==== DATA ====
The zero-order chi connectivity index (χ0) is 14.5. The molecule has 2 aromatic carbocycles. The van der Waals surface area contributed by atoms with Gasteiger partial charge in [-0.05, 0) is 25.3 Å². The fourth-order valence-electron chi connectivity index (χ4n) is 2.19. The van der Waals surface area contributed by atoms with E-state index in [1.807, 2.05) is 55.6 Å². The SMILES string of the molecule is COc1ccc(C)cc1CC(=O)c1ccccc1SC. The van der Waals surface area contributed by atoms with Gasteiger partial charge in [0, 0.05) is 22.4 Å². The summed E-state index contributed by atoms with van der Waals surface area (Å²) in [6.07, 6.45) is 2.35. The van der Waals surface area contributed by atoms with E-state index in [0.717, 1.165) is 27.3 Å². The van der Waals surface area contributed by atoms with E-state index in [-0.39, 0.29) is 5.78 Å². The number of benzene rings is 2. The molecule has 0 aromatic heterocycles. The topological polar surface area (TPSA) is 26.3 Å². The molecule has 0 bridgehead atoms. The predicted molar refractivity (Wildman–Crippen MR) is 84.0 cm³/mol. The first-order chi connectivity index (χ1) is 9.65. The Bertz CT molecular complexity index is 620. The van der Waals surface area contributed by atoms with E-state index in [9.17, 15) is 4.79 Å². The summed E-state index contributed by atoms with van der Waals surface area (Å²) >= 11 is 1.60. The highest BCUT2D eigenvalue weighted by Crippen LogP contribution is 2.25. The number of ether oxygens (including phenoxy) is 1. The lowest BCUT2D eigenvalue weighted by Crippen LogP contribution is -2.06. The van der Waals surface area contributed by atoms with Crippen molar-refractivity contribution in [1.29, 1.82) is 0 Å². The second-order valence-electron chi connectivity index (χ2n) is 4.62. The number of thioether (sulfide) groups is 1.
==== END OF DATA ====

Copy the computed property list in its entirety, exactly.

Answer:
The zero-order chi connectivity index (χ0) is 14.5. The molecule has 2 aromatic carbocycles. The van der Waals surface area contributed by atoms with Gasteiger partial charge in [-0.05, 0) is 25.3 Å². The fourth-order valence-electron chi connectivity index (χ4n) is 2.19. The van der Waals surface area contributed by atoms with E-state index in [1.807, 2.05) is 55.6 Å². The SMILES string of the molecule is COc1ccc(C)cc1CC(=O)c1ccccc1SC. The van der Waals surface area contributed by atoms with Gasteiger partial charge in [0, 0.05) is 22.4 Å². The summed E-state index contributed by atoms with van der Waals surface area (Å²) in [6.07, 6.45) is 2.35. The van der Waals surface area contributed by atoms with E-state index in [0.717, 1.165) is 27.3 Å². The van der Waals surface area contributed by atoms with E-state index in [-0.39, 0.29) is 5.78 Å². The number of benzene rings is 2. The molecule has 0 aromatic heterocycles. The topological polar surface area (TPSA) is 26.3 Å². The molecule has 0 bridgehead atoms. The predicted molar refractivity (Wildman–Crippen MR) is 84.0 cm³/mol. The first-order chi connectivity index (χ1) is 9.65. The Bertz CT molecular complexity index is 620. The van der Waals surface area contributed by atoms with E-state index in [9.17, 15) is 4.79 Å². The summed E-state index contributed by atoms with van der Waals surface area (Å²) >= 11 is 1.60. The highest BCUT2D eigenvalue weighted by Crippen LogP contribution is 2.25. The number of ether oxygens (including phenoxy) is 1. The lowest BCUT2D eigenvalue weighted by Crippen LogP contribution is -2.06. The van der Waals surface area contributed by atoms with Crippen molar-refractivity contribution in [1.29, 1.82) is 0 Å². The second-order valence-electron chi connectivity index (χ2n) is 4.62. The number of thioether (sulfide) groups is 1.